2. Biopsychosocial Model. Physiopedia. (n.d.). 
  3. Kirkley B. G. (1986). Bulimia: clinical characteristics, development, and etiology. Journal of the American Dietetic Association, 86(4), 468–475.
  4. Ariail A, Carpenter E, Smith T, Sacco B. (2018) Effective Treatment of Pediatric Eating Disorders. Pediatr Ann. 47(6): e250-e253. 
  5. Susan Cowden, M. S. (2020, July 16). 6 steps to stopping a cycle of binging and purging. Verywell Mind.
  6. Avargues-Navarro ML, Borda-Mas M, Asuero-Fernández R, et al. Purging behaviors and therapeutic prognosis of women with eating disorders treated in a healthcare context. Int J Clin Health Psychol. 2017;17(2):120-127.


Further reading

Dangers of bulimia nervosa on your health and well-being

Bulimia nervosa is an eating disorder characterized by extremes. People struggling with this condition move...

Bulimia treatment at home

Bulimia nervosa (BN) is an eating disorder characterized by cycles of binge eating and purging, with these...

Bulimia self-help recovery

Like other eating disorders, bulimia nervosa (BN) has the power to significantly affect a person’s life and...

What are the long-term effects of bulimia?

If you or a loved one has experienced bulimia nervosa (BN), it is important to be aware of the long-term...

What are the stages in bulimia recovery?

If you've decided the time is right to enter treatment for your eating disorder, you're probably wondering...

Antidepressants and bulimia nervosa

Bulimia nervosa (BN) is a debilitating and dangerous eating disorder that can lead to numerous health...

The relationship between orthorexia and bulimia

Orthorexia nervosa (ON) is a more recently acknowledged disorder. While yet to be recognized by the DSM...

Bulimia nervosa in men

Bulimia nervosa (BN) may be one of the most widely-recognized eating disorders in the United States...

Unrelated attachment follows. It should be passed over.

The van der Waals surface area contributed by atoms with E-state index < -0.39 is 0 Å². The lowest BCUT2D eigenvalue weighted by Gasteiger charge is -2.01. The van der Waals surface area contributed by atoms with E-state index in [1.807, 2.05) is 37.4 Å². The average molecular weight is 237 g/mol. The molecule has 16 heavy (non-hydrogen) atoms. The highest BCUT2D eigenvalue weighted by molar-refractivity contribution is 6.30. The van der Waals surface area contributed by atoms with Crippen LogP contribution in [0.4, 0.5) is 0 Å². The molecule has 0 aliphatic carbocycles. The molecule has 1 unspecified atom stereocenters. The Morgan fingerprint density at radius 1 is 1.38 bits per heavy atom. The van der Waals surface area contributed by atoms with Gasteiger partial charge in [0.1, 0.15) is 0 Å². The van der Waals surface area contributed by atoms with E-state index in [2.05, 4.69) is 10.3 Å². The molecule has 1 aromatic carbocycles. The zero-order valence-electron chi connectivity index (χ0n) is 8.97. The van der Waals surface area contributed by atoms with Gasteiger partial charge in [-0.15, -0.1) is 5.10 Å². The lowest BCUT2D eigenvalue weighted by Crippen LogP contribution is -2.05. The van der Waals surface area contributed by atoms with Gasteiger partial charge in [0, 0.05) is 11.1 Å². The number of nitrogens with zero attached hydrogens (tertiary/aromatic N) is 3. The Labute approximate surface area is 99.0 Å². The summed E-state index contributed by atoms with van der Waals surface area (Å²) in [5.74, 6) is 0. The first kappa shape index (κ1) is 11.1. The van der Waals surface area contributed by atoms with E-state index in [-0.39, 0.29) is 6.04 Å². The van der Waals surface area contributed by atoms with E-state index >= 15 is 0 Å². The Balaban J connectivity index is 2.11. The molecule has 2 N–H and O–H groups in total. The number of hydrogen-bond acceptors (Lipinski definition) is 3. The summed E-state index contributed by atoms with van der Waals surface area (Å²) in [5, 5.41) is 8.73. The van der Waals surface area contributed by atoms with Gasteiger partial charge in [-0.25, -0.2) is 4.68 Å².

Tips for recovering from bulimia nervosa at home

Although experiencing bulimia nervosa (BN), a serious eating disorder, can be challenging and scary, many...

Psychological causes of bulimia nervosa

Bulimia nervosa (BN) is a psychiatric disorder that involves recurrent episodes...

How to safely manage weight in bulimia recovery

When in bulimia recovery, or after recovering from another eating disorder...

Bulimia during pregnancy: What to expect

Pregnancy can be momentous and miraculous, but can bulimia affect...

What is non-purging bulimia?

Bulimia nervosa (BN) is a serious eating disorder defined by cycles. People who struggle with this...

What causes bulimia nervosa?

Bulimia nervosa (BN) is a serious eating disorder that revolves around cycles of binge eating and purging...

Understanding bulimia in men

Eating disorders like bulimia nervosa (BN) are almost exclusively attributed to girls and women, but a...

Bulimia treatment therapy plans with proven results

Bulimia nervosa (BN) is a dangerous and potentially deadly disorder, affecting someone’s mental, physical...

Signs and symptoms of bulimia nervosa

Bulimia nervosa (BN) is a serious mental health disorder, but the condition is often marked by a number of...

Setting bulimia nervosa treatment goals

As any healing process commences, it is important to have goals in mind as they can...

How to eat normally after bulimia with a recovery meal plan

When entering treatment for bulimia nervosa (BN), individuals typically present...

How to tell your loved ones you have bulimia

Telling your loved ones or family members that you struggle with bulimia nervosa (BN) can be a terrifying...

How to talk about bulimia nervosa

When you’re living with an eating disorder, like bulimia nervosa (BN), you can get...

How to stop bulimia

Bulimia nervosa is a complex eating disorder that often comes with feelings of...

How to help someone with bulimia

It can be incredibly difficult when someone you love is struggling with bulimia nervosa (BN). You may feel...

Examining the bulimia death rate

Eating disorders are among the most dangerous—and deadly—diagnoses in the Diagnostic and Statistical Manual...

Do I have bulimia?

If you’ve been struggling with your eating habits lately—especially if you’ve found yourself binging or...

Can bulimia kill you?

Bulimia nervosa (BN) is a serious eating disorder that affects up to 4.6% of women and...

What is bulimia nervosa (BN)?

Bulimia nervosa (BN) is an eating disorder that affects between 0.5% and 1.5% of...

Further reading

No items found.